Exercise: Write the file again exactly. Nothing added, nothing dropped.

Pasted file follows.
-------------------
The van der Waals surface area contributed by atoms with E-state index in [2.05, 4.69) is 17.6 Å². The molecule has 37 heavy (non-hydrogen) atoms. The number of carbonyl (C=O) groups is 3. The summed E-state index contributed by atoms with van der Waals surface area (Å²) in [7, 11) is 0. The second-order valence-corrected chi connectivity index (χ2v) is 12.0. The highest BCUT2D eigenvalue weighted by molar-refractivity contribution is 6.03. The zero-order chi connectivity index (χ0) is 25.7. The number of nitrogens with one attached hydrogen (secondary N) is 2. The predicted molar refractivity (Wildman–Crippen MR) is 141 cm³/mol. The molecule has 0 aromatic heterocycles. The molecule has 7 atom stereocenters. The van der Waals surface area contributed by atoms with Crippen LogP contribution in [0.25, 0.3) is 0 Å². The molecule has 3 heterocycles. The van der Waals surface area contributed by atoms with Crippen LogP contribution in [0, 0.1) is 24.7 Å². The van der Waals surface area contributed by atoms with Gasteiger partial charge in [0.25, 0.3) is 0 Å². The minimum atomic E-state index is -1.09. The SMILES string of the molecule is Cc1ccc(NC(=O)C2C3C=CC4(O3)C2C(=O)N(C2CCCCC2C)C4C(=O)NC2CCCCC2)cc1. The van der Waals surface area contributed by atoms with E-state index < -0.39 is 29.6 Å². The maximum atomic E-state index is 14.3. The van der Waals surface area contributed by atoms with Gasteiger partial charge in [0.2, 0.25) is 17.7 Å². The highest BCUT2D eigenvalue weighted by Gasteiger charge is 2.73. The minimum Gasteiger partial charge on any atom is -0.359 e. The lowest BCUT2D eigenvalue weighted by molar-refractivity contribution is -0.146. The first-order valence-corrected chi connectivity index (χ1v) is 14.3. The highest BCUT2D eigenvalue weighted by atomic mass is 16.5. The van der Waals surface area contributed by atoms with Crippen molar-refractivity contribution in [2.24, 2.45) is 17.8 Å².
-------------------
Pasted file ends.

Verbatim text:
The van der Waals surface area contributed by atoms with E-state index in [2.05, 4.69) is 17.6 Å². The molecule has 37 heavy (non-hydrogen) atoms. The number of carbonyl (C=O) groups is 3. The summed E-state index contributed by atoms with van der Waals surface area (Å²) in [7, 11) is 0. The second-order valence-corrected chi connectivity index (χ2v) is 12.0. The highest BCUT2D eigenvalue weighted by molar-refractivity contribution is 6.03. The zero-order chi connectivity index (χ0) is 25.7. The number of nitrogens with one attached hydrogen (secondary N) is 2. The predicted molar refractivity (Wildman–Crippen MR) is 141 cm³/mol. The molecule has 0 aromatic heterocycles. The molecule has 7 atom stereocenters. The van der Waals surface area contributed by atoms with Crippen LogP contribution in [0.25, 0.3) is 0 Å². The molecule has 3 heterocycles. The van der Waals surface area contributed by atoms with Crippen LogP contribution in [0, 0.1) is 24.7 Å². The van der Waals surface area contributed by atoms with Gasteiger partial charge in [0.25, 0.3) is 0 Å². The minimum atomic E-state index is -1.09. The SMILES string of the molecule is Cc1ccc(NC(=O)C2C3C=CC4(O3)C2C(=O)N(C2CCCCC2C)C4C(=O)NC2CCCCC2)cc1. The van der Waals surface area contributed by atoms with E-state index < -0.39 is 29.6 Å². The maximum atomic E-state index is 14.3. The van der Waals surface area contributed by atoms with Gasteiger partial charge in [0.2, 0.25) is 17.7 Å². The highest BCUT2D eigenvalue weighted by Gasteiger charge is 2.73. The minimum Gasteiger partial charge on any atom is -0.359 e. The lowest BCUT2D eigenvalue weighted by molar-refractivity contribution is -0.146. The first-order valence-corrected chi connectivity index (χ1v) is 14.3. The highest BCUT2D eigenvalue weighted by atomic mass is 16.5. The van der Waals surface area contributed by atoms with Crippen molar-refractivity contribution in [2.24, 2.45) is 17.8 Å².